The Autumn Statement
Following recent Parliamentary events, the dust has now settled on the Autumn Statement and everyone has had the opportunity to analyse exactly what its
Essentially revised forecasts on economic growth, borrowing and tax receipts from the Office for Budget Responsibility allowed the Chancellor of the Exchequer some leeway to soften certain austerity measures, and to backtrack on previous announcements.
On the most sensitive issues the Chancellor abandoned his controversial plans to cut tax credits and scrapped expected reductions to police budgets. Elsewhere, he prioritised housebuilding and put pressure on businesses and buy-to-let landlords.
Going forward the UK Government now expects to borrow £8bn less than previously forecast, and intends to achieve a budget surplus of £10.1bn by 2020. The Office for Budget Responsibility (OBR) revised its predictions for economic growth and borrowing and the resulting forecasts of higher tax receipts and lower debt costs provided Osborne with some leeway to soften austerity measures.
Looking at the detail the Chancellor abandoned controversial plans to instigate cuts to working tax credits and child tax credits that aimed to save 4.4 bn. This U-turn will mean the Government will not stay within its welfare spending cap. Nevertheless, Osborne intends to generate £12bn in welfare savings by 2020, including further curbs on still housing benefit.
Although spending cuts were announced to certain government departments, budgets were protected in areas including education, defence and international aid. Elsewhere, in an unexpected move, the Chancellor scrapped plans to cut police budgets although the police will be required to achieve cost savings by merging back offices and sharing resources.
Beneath the headline issues other changes were announced that will impact on many people that were not anticipated. Firstly the Chancellor announced the introduction of a 3% surcharge on stamp duty on buy-to-let properties and second homes. The surcharge will take effect from April 2016 and is predicted to raise £1bn by 2021. Moreover, from 2019, capital gains tax will have to be paid within 30 days of the disposal of residential property.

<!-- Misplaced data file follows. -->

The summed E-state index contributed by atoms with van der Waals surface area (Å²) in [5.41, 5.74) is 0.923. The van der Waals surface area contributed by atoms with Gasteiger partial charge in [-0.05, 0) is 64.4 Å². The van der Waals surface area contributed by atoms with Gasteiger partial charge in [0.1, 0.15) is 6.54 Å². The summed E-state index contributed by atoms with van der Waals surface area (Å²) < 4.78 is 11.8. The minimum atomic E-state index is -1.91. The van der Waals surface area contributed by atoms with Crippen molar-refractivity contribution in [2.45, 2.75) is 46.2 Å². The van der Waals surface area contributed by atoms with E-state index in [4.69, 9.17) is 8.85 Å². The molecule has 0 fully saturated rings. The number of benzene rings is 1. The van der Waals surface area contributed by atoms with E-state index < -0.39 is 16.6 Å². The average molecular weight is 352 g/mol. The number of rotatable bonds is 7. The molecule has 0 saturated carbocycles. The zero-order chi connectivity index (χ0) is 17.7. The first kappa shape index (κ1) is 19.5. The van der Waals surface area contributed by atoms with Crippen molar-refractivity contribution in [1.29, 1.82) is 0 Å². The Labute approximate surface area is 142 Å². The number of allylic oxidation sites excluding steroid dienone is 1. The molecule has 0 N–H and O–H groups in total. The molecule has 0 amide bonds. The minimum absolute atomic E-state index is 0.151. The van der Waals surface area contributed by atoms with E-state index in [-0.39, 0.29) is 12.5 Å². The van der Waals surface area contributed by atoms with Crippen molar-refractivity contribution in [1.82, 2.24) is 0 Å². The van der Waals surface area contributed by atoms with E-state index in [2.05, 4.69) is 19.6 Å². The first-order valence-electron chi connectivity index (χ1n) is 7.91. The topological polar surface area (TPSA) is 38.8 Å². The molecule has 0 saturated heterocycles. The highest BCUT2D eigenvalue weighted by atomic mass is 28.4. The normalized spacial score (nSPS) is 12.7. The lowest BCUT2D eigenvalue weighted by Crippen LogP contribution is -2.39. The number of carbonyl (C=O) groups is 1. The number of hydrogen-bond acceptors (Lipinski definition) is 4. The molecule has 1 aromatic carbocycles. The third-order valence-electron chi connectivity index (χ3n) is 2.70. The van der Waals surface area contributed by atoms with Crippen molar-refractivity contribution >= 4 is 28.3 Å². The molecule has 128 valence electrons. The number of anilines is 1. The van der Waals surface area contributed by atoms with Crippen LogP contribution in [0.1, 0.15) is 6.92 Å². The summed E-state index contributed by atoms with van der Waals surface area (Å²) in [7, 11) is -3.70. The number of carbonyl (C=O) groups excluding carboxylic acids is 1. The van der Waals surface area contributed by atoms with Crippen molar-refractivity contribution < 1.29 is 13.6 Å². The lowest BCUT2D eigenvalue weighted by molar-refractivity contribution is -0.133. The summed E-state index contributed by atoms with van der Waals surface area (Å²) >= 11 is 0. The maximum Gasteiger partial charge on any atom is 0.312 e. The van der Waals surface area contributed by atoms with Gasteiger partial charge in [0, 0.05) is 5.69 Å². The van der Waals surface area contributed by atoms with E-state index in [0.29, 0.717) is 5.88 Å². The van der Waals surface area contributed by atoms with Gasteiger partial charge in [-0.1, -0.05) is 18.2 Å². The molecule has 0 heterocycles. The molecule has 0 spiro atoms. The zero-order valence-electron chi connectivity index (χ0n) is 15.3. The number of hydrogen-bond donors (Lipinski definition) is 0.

The Chancellor also continued his attack on tax evaders with heightened penalties for persistent offenders. Osborne also announced a new penalty of 60% of the tax due for all cases successfully tackled by the General Anti-Abuse Rule. He also announced plans to ‘name and shame’ persistent offenders.
Elsewhere, there were some amendments to the eligibility rules for venture capital trust and enterprise investment schemes. As of 30 November 2015, those companies focused on the provision of reserve energy generating capacity and the generation of renewable energy that benefit from other government support no longer qualify under the schemes.
The Chancellor also confirmed October’s announcement that the uniform business rate will be abolished. Starting in 2020, local councils will retain the money collected from business rates and will have the power to cut business rates to attract business and boost growth.
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By Sabre Financial | Tuesday, December 01, 2015